Unspoken: A Story from the Underground Railroad by Henry Cole
Making a picture book that’s wordless is usually more of a storytelling choice than a symbolic one, but here the wordlessness is both, as the title implies. This is a story about keeping quiet for all the right reasons, about keeping a secret to keep someone safe. It is also about not needing to speak to help someone out—which makes me think of quiet kindnesses in everyday life.
As our story begins, a young farm girl bringing the cow home from the pasture watches five men pass on horseback. The first one is carrying a Confederate flag, so we understand that this story takes place in the South during the Civil War era. The girl goes to feed the chickens, and then her mother sends her to fetch the eggs from a small barn. As she does so, she is frightened to realize that someone is hiding in a big stack of corn stalks laid in one corner of the barn, perhaps to dry for feed.
The girl runs back to the house, but even before she goes inside, she starts to calm down and think about what this means. She does not say anything to her family, but after dinner she goes out to the barn with some food for the fugitive. Perhaps my favorite part about this story is a spread showing different hands holding different food items on the same checked cloth—showing that each member of the family separately slips out to the barn to feed the runaway slave hiding there.
The next day two men come to the farm looking for a runaway slave, but the girl’s family sends them away. That night the runaway is gone, but she has left a simple gift behind for the girl, something she has made from the checked napkin and the corn husks.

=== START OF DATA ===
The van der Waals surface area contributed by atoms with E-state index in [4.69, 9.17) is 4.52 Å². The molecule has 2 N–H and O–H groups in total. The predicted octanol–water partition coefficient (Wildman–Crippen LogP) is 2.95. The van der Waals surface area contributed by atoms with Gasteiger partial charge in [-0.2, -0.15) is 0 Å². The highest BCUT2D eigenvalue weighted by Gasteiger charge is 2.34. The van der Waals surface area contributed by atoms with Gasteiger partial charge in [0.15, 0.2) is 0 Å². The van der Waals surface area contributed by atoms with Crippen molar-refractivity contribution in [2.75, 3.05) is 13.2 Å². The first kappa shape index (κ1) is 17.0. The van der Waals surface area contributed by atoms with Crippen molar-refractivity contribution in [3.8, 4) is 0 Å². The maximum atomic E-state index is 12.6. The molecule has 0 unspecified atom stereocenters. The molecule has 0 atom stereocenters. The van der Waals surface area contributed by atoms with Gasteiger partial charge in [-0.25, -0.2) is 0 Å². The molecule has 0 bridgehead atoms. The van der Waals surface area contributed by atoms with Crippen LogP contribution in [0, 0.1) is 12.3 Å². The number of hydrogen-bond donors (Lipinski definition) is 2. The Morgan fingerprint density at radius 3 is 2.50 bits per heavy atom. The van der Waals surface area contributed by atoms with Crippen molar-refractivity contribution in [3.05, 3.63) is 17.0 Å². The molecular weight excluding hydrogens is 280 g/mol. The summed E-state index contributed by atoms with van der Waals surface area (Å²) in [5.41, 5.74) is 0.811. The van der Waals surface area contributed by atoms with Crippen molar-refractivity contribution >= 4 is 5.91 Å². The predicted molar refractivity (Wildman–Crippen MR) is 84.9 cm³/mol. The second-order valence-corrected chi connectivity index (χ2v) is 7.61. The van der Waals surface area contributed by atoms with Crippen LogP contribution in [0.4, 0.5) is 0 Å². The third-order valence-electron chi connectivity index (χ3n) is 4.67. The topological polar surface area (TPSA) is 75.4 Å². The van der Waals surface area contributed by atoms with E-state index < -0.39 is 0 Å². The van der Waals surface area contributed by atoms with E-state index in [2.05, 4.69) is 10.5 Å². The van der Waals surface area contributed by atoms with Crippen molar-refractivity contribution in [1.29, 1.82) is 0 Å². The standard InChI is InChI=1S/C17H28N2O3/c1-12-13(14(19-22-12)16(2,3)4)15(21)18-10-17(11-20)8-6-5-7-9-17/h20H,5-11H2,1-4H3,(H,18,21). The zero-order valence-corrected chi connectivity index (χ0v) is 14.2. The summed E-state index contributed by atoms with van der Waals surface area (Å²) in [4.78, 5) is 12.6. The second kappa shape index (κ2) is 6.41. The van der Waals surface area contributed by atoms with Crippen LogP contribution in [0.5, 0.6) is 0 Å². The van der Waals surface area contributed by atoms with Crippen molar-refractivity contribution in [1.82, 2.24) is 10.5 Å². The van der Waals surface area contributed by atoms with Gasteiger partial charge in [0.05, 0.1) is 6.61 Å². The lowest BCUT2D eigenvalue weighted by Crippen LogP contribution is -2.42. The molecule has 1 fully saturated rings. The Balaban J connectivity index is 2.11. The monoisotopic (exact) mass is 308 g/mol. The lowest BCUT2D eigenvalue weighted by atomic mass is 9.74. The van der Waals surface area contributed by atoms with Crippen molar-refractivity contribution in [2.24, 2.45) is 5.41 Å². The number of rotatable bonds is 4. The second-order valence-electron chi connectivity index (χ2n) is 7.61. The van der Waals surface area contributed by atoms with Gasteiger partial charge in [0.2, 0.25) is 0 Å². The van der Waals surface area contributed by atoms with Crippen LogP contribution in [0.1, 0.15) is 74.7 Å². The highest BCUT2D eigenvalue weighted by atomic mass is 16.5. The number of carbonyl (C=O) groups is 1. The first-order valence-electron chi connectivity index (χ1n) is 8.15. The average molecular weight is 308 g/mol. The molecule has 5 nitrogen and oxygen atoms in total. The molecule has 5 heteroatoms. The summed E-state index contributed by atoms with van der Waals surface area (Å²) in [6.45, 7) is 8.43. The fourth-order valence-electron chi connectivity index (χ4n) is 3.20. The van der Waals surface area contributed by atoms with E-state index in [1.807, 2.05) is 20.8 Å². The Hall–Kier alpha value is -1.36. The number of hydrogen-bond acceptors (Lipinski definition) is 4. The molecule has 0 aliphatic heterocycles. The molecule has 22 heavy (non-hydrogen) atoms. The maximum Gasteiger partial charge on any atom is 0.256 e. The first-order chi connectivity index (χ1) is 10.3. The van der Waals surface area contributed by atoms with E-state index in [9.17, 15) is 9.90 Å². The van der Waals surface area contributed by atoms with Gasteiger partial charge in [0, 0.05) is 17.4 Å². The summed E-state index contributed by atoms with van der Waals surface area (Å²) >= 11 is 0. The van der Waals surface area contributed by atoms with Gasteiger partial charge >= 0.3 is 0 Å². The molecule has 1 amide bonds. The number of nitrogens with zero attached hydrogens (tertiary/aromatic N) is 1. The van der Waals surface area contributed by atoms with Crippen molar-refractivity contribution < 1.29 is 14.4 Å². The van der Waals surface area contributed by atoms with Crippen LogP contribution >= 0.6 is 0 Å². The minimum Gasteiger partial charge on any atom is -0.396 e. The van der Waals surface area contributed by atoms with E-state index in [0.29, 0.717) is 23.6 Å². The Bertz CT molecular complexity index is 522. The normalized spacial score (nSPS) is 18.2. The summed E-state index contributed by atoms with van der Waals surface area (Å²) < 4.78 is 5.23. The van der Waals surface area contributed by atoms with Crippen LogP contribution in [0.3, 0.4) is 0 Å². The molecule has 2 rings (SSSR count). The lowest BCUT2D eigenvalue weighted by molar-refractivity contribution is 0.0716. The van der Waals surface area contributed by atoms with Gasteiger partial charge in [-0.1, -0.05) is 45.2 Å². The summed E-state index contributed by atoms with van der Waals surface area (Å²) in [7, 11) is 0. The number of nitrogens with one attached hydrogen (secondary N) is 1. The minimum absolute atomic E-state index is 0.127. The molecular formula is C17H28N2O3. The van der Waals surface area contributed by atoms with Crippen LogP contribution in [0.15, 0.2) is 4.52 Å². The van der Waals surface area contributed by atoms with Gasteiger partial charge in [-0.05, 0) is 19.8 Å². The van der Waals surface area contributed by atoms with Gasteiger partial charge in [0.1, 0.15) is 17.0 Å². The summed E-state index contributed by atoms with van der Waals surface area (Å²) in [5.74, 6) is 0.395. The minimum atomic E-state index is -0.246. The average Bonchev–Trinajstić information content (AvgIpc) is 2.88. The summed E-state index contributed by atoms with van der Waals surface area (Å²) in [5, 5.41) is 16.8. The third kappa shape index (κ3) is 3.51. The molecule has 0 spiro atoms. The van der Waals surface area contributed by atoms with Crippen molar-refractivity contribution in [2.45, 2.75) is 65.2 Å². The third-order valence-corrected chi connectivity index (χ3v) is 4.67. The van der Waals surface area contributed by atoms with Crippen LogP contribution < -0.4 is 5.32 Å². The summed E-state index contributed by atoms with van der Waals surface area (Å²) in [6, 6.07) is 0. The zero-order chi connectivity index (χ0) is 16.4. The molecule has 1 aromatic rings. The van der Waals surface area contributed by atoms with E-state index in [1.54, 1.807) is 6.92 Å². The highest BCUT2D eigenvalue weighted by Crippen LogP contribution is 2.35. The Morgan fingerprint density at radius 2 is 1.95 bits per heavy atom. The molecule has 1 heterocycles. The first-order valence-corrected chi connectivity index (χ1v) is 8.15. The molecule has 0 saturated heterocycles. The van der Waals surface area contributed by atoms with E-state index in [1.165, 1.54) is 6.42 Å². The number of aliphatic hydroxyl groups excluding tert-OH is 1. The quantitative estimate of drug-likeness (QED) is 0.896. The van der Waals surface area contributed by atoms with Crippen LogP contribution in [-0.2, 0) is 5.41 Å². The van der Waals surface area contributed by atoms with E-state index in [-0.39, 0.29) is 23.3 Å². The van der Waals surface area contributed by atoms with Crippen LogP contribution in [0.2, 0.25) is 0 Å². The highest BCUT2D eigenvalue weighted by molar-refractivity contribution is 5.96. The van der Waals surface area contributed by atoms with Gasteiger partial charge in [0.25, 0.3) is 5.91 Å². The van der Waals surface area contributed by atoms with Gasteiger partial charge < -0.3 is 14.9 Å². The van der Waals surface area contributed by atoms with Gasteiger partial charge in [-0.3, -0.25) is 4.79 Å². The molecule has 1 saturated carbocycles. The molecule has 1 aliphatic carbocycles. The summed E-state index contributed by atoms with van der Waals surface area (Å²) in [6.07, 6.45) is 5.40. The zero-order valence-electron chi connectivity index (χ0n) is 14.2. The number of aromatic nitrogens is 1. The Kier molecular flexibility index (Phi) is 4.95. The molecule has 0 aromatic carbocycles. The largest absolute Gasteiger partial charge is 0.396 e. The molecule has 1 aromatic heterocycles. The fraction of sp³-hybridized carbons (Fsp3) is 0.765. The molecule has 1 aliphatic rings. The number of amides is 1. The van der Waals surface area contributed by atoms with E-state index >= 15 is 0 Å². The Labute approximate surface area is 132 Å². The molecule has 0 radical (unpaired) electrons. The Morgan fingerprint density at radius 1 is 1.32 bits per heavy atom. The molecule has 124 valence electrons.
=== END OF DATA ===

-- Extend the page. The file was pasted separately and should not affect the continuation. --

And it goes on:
A good picture book is like a poem. It is hard to tell a story well in just a few words or just a few pictures, but Cole succeeds beautifully. The entire book is done in charcoal pencil on cream-colored textured paper, giving it a sepia look like photos from the late 1800s as well as a subtle richness. The North Star, or rather the Little Dipper containing the North Star, is a motif used in a piece of art that appears on the book cover and inside the book; it is also shown on two other spreads, tying the story together.
Unlike a graphic novel, the picture book format does not allow for a lot of sequential storytelling, but Cole has chosen his moments well, and the narrative flows logically. I like the way he shows most scenes at a medium distance, but includes the occasional close-up. One of the best spreads in the book is simply all those corn stalks with their marvelous texture—and one eye of the hidden girl looking out.
Cole includes an author’s note that explains about the Civil War stories he heard as a boy growing up in Virginia, as well as more information about how slaves used the North Star to guide their escape to freedom.